He said they had so far trained about 50 men in each district on community engagement, gender and human rights issues and methods for working with men to combat GBV. Those men then transfer their skills and knowledge to village groups (each with up to 50 members).
The men in these groups meet to talk about local reports of domestic violence and how to deal with them, in part by engaging with known perpetrators about the negative effects of GBV.
“While there are numerous initiatives and tools to fight GBV, men, who are generally seen as the perpetrators, have largely been ignored as agents of change,” Hazangwi told IRIN.
The groups write “commitment charters” which promise, among other things, to speak out against GBV and use dialogue to stop violence, to end child marriages, and to create partnerships with relevant local institutions such as the police and health centres. The charters, which are written in local languages, are posted on billboards close to busy places such as rural business centres, while local male artists are hired to paint murals at local community halls and livestock dipping points.
Padare is also targeting two schools per district where groups of a 100 male students have been formed to educate their peers about GBV.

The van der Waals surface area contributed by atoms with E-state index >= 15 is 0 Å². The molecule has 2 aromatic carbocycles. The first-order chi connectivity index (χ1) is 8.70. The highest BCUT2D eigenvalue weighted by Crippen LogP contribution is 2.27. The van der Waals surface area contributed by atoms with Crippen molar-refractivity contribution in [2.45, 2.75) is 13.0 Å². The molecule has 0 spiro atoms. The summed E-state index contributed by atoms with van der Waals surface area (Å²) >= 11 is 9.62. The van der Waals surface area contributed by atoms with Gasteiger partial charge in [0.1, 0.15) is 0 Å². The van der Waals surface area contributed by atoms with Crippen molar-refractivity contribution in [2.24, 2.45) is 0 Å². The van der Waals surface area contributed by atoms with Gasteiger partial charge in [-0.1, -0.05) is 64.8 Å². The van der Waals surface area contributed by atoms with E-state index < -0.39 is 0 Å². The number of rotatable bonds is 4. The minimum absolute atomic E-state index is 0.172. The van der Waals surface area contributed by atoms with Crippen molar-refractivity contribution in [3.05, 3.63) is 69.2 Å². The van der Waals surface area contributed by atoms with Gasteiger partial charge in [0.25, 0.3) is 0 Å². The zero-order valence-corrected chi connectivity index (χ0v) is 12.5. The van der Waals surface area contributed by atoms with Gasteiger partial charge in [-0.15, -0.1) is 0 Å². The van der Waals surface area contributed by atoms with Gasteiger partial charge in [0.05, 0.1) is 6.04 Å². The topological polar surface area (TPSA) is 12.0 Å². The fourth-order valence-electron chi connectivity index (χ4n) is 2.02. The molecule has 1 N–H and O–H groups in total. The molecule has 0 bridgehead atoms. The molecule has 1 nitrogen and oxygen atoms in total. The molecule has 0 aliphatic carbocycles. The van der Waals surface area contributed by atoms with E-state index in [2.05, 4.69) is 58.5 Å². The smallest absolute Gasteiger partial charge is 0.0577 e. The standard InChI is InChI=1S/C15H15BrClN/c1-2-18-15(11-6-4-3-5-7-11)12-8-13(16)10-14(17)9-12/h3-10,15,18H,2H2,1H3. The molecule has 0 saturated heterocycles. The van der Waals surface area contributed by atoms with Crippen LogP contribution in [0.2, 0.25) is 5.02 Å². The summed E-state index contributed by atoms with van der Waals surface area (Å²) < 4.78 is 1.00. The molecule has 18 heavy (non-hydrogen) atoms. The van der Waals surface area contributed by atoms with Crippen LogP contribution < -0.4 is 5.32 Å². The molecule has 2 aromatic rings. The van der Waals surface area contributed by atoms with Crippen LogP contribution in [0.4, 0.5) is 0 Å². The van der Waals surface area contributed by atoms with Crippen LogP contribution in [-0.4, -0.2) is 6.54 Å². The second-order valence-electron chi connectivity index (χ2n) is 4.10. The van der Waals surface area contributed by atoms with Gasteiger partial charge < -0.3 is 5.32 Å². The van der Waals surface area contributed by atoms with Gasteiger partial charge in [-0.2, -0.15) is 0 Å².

In Marondera, where anti-GBV men’s groups have been set up in several villages, the programme is already paying dividends, say activists.
Rugare Samuriwo (60), an elder in Maruwe’s village and a member of the men’s group, told IRIN that cases of domestic violence had dropped sharply since the programme began.
“The village is now more peaceful. Involving us [men] in fighting violence in the home works, because we have the power to change our own attitudes by talking to and counselling each other. Men are now generally ashamed to be violent because they have been made aware of the negative effects of doing so,” said Samuriwo.
Hazangwi said there are plans to evaluate the programme to establish its efficacy; to date there has not been any independent assessment of the project’s impact.